Name: cucumber, Cucumis sativus and varieties.
Height: to 1.5m on a trellis.
Plant type: annual.
Climate: cold temperate, warm temperate, arid/semi-arid, sub-tropical and tropical.
Soil: prefers deep, well-drained soil with plenty of rotted organic matter added.
Position: full sun in cooler districts, but some shade in warmer areas.
Flowering and fruiting: small yellow flowers followed by round or sausage-shaped fruit.
Feeding: regular feeding with an organic fertiliser.
Watering: keep the soil moist but not wet.
The edible cucumber grows as a trailing and climbing vine. It has green leaves and small wiry stems – known as tendrils – that curl around support structures, allowing the plant to climb. This plant has yellow male and female flowers, with the female flowers having a tiny unfertilised cucumber directly behind the flower.
We are used to seeing cucumbers that are long and green, but cucumbers also come in other shapes and colours. There are round ball ones, some quite small and others the size of tennis balls; there are short and stubby cucumbers; and ones up to 30cm long! Skin colour can be light green or dark green, but also white, cream, yellow and striped.
Cucumber has traditionally been grown for the long fruit, which is used in salads and in sandwiches. However, many people don't realise that the pickled gherkins you see are actually baby cucumbers that have been preserved. There are also various recipes where cucumbers are cooked, rather than eaten raw.
Cucumber is grown from seed. These can be sown directly where you want the plants to grow, or into punnets or pots to give yourself a head start.
Sowing time depends largely on where you are. In temperate and arid areas, sow in the frost-free warmer months. In the tropics you can sow virtually year-round.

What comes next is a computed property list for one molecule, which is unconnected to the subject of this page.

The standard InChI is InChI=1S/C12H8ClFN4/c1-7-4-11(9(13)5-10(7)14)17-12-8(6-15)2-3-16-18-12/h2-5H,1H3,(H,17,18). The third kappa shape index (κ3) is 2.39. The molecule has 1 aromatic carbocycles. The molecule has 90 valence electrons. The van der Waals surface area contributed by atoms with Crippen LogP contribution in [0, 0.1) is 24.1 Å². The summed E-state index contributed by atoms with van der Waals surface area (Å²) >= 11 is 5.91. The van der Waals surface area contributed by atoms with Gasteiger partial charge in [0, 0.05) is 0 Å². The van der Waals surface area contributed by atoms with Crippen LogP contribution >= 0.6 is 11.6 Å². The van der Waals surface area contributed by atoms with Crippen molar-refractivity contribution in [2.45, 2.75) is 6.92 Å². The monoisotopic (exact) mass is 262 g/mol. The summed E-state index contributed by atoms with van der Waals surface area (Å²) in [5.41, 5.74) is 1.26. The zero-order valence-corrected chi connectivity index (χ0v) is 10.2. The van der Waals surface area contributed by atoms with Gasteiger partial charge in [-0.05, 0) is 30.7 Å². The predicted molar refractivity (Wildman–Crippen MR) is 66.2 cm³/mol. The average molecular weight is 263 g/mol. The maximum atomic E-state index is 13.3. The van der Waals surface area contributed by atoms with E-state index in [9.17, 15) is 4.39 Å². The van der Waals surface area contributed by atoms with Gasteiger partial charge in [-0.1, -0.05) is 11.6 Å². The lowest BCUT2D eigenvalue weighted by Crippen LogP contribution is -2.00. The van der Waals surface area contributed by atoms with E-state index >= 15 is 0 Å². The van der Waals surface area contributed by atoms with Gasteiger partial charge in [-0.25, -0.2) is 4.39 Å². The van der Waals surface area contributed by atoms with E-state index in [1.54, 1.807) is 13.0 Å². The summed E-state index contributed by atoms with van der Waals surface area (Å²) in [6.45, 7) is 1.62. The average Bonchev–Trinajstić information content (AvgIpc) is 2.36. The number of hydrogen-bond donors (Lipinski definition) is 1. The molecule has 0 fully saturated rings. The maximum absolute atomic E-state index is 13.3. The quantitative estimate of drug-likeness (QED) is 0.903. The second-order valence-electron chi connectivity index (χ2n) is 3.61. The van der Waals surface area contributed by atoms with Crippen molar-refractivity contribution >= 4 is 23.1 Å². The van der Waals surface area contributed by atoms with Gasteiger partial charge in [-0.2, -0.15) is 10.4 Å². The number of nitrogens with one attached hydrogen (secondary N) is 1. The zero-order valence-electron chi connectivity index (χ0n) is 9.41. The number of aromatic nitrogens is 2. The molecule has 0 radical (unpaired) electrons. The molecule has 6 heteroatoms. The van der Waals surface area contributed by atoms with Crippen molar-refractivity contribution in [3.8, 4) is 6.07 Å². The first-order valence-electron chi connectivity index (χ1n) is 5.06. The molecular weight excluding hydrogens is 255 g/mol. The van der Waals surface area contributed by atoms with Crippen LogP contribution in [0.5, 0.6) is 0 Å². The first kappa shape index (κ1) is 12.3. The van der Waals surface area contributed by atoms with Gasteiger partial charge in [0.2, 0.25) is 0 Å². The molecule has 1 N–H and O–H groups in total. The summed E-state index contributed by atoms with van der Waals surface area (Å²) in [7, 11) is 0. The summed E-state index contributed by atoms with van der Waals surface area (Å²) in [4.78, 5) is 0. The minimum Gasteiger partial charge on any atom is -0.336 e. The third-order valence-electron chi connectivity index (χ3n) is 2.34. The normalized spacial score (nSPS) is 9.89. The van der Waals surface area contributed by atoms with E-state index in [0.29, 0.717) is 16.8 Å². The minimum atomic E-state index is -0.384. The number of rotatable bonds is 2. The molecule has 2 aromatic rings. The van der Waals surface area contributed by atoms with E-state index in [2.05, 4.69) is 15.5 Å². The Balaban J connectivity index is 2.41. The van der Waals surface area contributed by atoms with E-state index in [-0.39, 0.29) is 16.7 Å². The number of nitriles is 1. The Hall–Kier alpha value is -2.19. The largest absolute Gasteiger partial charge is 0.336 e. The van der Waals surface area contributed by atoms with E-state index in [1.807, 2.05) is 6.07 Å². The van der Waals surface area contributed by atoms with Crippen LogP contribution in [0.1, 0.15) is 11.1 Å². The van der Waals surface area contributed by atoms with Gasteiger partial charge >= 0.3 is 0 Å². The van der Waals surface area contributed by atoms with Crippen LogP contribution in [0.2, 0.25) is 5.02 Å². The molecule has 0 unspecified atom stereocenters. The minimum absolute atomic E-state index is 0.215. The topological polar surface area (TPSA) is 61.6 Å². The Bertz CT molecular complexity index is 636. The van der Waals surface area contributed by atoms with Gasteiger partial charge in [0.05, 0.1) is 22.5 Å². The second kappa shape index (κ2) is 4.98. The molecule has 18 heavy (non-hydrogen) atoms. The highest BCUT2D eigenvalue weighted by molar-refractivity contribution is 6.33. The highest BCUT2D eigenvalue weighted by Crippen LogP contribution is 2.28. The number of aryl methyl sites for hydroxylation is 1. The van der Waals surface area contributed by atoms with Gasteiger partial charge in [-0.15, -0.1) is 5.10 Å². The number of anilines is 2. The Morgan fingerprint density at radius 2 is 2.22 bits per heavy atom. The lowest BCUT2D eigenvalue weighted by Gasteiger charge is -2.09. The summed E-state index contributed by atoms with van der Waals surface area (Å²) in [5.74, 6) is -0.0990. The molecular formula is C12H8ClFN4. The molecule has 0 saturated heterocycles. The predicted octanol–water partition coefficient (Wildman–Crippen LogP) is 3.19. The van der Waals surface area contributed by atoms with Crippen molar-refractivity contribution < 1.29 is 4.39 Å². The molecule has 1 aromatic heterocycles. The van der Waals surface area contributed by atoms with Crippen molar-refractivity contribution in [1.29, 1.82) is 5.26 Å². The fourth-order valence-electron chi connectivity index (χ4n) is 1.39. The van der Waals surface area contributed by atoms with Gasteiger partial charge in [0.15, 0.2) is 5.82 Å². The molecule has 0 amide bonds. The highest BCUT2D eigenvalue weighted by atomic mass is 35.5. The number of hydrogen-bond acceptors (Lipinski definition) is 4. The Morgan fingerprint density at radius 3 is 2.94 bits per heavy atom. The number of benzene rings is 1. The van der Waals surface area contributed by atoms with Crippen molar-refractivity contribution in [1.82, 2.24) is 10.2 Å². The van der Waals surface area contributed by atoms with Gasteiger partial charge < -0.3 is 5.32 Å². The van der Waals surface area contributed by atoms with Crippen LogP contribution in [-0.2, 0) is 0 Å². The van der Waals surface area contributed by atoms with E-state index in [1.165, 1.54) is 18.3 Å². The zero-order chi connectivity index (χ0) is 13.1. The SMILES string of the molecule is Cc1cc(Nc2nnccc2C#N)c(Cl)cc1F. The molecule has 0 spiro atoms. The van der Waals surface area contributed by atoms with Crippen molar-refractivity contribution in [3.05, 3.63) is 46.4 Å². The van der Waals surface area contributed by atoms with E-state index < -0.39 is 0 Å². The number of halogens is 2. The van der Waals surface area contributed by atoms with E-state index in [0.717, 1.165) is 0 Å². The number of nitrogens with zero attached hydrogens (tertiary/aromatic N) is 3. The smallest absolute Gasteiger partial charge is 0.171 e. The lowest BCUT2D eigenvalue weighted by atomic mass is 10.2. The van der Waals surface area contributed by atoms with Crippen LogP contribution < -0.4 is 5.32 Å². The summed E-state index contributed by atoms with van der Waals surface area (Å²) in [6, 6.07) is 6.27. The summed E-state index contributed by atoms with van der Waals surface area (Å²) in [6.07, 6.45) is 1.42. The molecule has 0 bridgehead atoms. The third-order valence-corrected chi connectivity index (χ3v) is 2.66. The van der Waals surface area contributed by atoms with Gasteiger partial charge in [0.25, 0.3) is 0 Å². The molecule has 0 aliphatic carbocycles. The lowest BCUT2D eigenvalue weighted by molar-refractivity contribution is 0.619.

When your cucumber first grows, it may need a little help to cling to the climbing support. Use some soft tie or string for this job. Once the plants have reached about 10cm they should produce their own tendrils to let them cling onto the frame.
If you find that you get flowers without fruit, it may be that the female flowers are not being pollinated. You can help with this by growing lots of bee-attracting plants in your garden. You can also manually pollinate by taking off a fresh male flower and rubbing it onto a freshly opened female flower. Remember, females are the ones with the tiny fruit behind the flower.
Sometimes cucumbers get spots of a white powdery substance on the foliage. This is called powdery mildew, and can be controlled with a garden fungicide. You can also reduce the incidence of this by watering the ground and not the foliage, watering early in the day and also ensuring you have well-spaced plants growing in a sunny and airy location.
Occasionally, you might also find ants on your cucumber plants. Generally speaking, ants won’t harm your cucumber plants and don’t need to be controlled. The ants are feeding on honeydew left behind by aphids and other sap-sucking insects. If you control the aphids, that will get rid of the ants.
After applying fertiliser, delay harvesting for a few days and rinse well before eating. If using products to deal with pests, diseases or weeds, always read the label, follow the instructions carefully and wear suitable protective equipment. Store all garden chemicals out of the reach of children and pets.
Lettuce: the classic summer salad base.
Avocado: delicious fruit for salads and for dips and spreads.
Nasturtium: a trailing flowering plant whose leaves can give a peppery taste to a salad.
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